Proposals need to be focused and are not necessarily required to address the whole range of professions and crafts involved in the building sector. They may however consider the entire design chain (e.g. manufacturers). If the proposal addresses specifically design, material life cycles and embodied energy shall be considered. Adequate consideration should also be given to improved appreciation of the end user's needs including the quality of indoor environment (thermal and visual comfort, acoustics, air quality, etc.) as well as improved operation and maintenance.
The Commission considers that proposals requesting a contribution from the EU of between EUR 0.5 and 1 million would allow this specific challenge to be addressed appropriately. Nonetheless, this does not preclude submission and selection of proposals requesting other amounts.Expected Impact:
Proposals are expected to demonstrate, depending on the scope addressed, the impacts listed below using quantified indicators and targets wherever possible:
- Primary Energy savings triggered by the project (in GWh/year);
- Measurable energy savings and/or renewables production resulting from improved skills;
- Investments in sustainable energy triggered by the project (in million Euro);
- Increased number of certification schemes for energy efficiency skills;
- Improved mutual recognition of sustainable energy skills between Member States and neighbouring countries;
- Improved collaboration and understanding across different trades and professional groups;
- Increased market acceptance of sustainable energy skills;
- Legislative changes stimulating the demand for energy skilled construction workers/professionals;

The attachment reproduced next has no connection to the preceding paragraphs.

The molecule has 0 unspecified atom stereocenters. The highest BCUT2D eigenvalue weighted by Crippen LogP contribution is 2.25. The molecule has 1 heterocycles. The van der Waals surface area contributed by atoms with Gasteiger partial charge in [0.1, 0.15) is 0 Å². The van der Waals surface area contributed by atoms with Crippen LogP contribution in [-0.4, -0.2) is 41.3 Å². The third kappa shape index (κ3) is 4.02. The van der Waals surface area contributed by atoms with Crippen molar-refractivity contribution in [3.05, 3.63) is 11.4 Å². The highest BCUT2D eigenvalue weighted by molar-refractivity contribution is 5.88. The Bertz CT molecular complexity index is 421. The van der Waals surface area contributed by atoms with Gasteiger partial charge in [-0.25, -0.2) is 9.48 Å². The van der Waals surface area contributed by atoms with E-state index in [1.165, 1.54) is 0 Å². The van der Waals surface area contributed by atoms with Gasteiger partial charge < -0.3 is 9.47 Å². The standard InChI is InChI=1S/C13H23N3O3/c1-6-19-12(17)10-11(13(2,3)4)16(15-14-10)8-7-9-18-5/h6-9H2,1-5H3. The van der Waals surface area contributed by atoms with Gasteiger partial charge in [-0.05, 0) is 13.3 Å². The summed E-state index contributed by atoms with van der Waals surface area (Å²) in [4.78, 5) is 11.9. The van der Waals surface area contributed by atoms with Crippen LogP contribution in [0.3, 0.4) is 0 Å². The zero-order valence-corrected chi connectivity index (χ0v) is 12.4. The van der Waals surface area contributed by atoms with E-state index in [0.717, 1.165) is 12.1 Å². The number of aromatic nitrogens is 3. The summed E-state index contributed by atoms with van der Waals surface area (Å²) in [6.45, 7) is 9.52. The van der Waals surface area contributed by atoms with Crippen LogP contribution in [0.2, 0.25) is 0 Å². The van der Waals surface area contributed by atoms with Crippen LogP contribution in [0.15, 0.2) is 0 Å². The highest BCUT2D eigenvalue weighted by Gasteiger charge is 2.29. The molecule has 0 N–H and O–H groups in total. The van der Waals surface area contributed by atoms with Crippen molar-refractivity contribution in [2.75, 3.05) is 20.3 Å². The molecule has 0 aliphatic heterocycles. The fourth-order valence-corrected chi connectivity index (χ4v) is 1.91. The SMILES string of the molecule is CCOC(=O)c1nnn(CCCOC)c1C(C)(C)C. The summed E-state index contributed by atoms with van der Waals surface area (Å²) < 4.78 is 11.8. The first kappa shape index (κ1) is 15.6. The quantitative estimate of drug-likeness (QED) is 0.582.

- Demonstrated reduction in the gap between designed and actual energy performance through improved quality of construction.
Additional positive effects can be quantified and reported when relevant and wherever possible:
- Reduction of the greenhouse gases emissions (in tCO2-eq/year) and/or air pollutants (in kg/year) triggered by the project.
It is expected that this topic will continue in 2020Cross-cutting Priorities:
Topic conditions and documents
1. Eligible countries: described in Annex A of the Work Programme.
A number of non-EU/non-Associated Countries that are not automatically eligible for funding have made specific provisions for making funding available for their participants in Horizon 2020 projects. See the information in the Online Manual.
Taking into account the nature of the activity and with the objective to maximize the European Added Value and European market uptake through transnational collaboration[[Transition towards Secure, Clean and Efficient Energy and the Energy Union project are cross-national policy initiatives and priorities aiming at trans-national solutions.]], the following additional eligibility criteria apply for Coordination and Support Actions (CSA):
- at least three legal entities shall participate in an action;
- each of the three legal entities shall be established in a different Member State or Associated Country